2. The Court held that it had “no hesitation” in finding that the elements of the tort of intrusion upon seclusion had been established. The Defendant’s conduct in video recording Vanderveen was intentional and there was no legal justification for recording her while running. The Court found that “a reasonable person, this legally fictitious person who plays an important role in legal determinations would regard the privacy invasion as highly offensive and Vanderveen testified as to the distress, humiliation or anguish that it caused her" (paragraph 16). The Court held that the elements of the tort “would apply to capturing the persona or likeness of an individual and using it for commercial purposes without consent" (paragraph 17).

a. The Court rejected the defence argument that the focus of the recording was on the environment, and not the people, noting that “people are present and central to the location and the picture” and that the “photographer was not just filming a moving river, he or she was waiting for a runner to jog along the adjacent jogging trail to advertise the possibility of the particular activity in Westboro" (paragraph 10).
b. The Court rejected the argument that recording Vanderveen in a public place was not a violation of privacy: 

[18]     While recognizing that the decision in the Aubry v. Vice-Versa [Aubry v. Les Editions Vice-Versa [1998] 1 S.C.R. 591] is not binding upon me for reason’s stated above, I am entirely in agreement with the comments and sentiments of Lamer C.J., writing in dissent for other reasons, when he wrote:

In the case at bar, I am of the view that the dissemination of the respondent’s image constituted a violation of her privacy and of her right to her image. In the abstract, to appropriate another person’s image without his or her consent to include it in a publication constitutes a fault. I am of the view that a reasonable person would have been more diligent and would at least have tried to obtain the respondent’s consent to the publication of her photograph. The appellants did not do everything necessary to avoid infringing the respondent’s rights.

[19]     Along the same line of legal reasoning L’Heureux‑Dubé J. and Bastarache J., writing for the majority, wrote the following:

Since the right to one’s image is included in the right to respect for one’s private life, it is axiomatic that every person possesses a protected right to his or her image. This right arises when the subject is recognizable. There is, thus, an infringement of the person’s right to his or her image, and therefore fault, as soon as the image is published without consent and enables the person to be identified. See Field v. United Amusement Corp., [1971] C.S. 283.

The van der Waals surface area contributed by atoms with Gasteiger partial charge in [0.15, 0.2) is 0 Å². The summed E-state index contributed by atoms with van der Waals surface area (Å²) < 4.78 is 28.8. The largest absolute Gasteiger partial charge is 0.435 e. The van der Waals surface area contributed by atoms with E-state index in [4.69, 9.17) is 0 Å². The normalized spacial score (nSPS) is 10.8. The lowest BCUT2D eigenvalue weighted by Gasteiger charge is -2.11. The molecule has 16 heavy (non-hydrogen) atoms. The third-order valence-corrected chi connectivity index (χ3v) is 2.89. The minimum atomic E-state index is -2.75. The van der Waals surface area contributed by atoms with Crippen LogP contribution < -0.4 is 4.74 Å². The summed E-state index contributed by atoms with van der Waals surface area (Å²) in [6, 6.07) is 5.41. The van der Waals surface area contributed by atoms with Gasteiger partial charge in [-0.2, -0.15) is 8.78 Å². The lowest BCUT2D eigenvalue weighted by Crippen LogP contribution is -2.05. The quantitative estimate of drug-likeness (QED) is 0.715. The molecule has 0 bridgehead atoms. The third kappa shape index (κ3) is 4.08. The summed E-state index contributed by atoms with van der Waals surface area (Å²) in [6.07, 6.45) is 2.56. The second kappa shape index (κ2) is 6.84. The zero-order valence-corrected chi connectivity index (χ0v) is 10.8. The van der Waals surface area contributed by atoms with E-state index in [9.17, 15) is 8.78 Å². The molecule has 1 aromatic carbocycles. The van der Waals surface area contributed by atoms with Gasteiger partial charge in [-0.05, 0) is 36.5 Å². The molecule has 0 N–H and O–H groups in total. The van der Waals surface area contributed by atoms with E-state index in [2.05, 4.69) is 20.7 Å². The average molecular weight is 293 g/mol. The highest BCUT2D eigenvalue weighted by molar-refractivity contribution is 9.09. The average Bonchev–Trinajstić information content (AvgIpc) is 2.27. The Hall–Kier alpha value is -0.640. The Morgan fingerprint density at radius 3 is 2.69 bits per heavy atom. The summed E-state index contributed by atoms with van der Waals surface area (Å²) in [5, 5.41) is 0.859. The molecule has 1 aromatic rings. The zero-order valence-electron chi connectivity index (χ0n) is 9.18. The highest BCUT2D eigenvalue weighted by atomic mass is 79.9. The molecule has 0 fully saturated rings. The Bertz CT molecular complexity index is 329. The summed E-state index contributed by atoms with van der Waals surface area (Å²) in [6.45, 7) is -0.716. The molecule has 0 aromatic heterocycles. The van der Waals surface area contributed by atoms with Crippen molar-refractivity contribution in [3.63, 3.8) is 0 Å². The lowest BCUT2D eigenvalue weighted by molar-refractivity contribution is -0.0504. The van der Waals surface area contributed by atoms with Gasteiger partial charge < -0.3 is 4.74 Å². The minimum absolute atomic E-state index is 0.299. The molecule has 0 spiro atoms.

[20]     In my view, none of the limitations or defences that Sharpe J. discusses applies in this case. The filming of Mme Vanderveen’s likeness was a deliberate and significant invasion of her privacy given its use in a commercial video intended to be part of a public marketing campaign for condominiums in Westboro or as a “sales tool” as Mr. Topolovec put it. While Mme Vanderveen is concerned about the persona that she presents and about her personal privacy I find that she is not unusually concerned or unduly sensitive about this.

c. The Court rejected Waterbridge’s argument that it would have been impractical to obtain consents from people being video recorded in public places:

[21]     The defendant, through its witnesses advanced a few defences. Mr. Topolovec wrote in an e-mail to Vanderveen that individuals in public places and settings could be photographed without their consent and Mr. Dybka stated in evidence that obtaining a “consent” on such situations was “impractical” given the high number of people who would be photographed compared to the greatly reduced number that would appear in the edited final product. I reject any such attempts at exoneration. In my view the important right to privacy prevails over any non-public interest, commercially motivated and deliberately invasive activity. On this point, the authors of the majority opinion in Aubry v. Vice Versa put it this way: 

None of the exceptions mentioned earlier based on the public’s right to information is applicable here. Accordingly, there appears to be no justification for giving precedence to the appellants other than their submission that it would be very difficult in practice for a photographer to obtain the consent of all those he or she photographs in public places before publishing their photographs. To accept such an exception would, in fact, amount to accepting that the photographer’s right is unlimited, provided that the photograph is taken in a public place, thereby extending the photographer’s freedom at the expense of that of others. We reject this point of view. In the case at bar, the respondent’s right to protection of her image is more important than the appellants’ right to publish the photograph of the respondent without first obtaining her permission.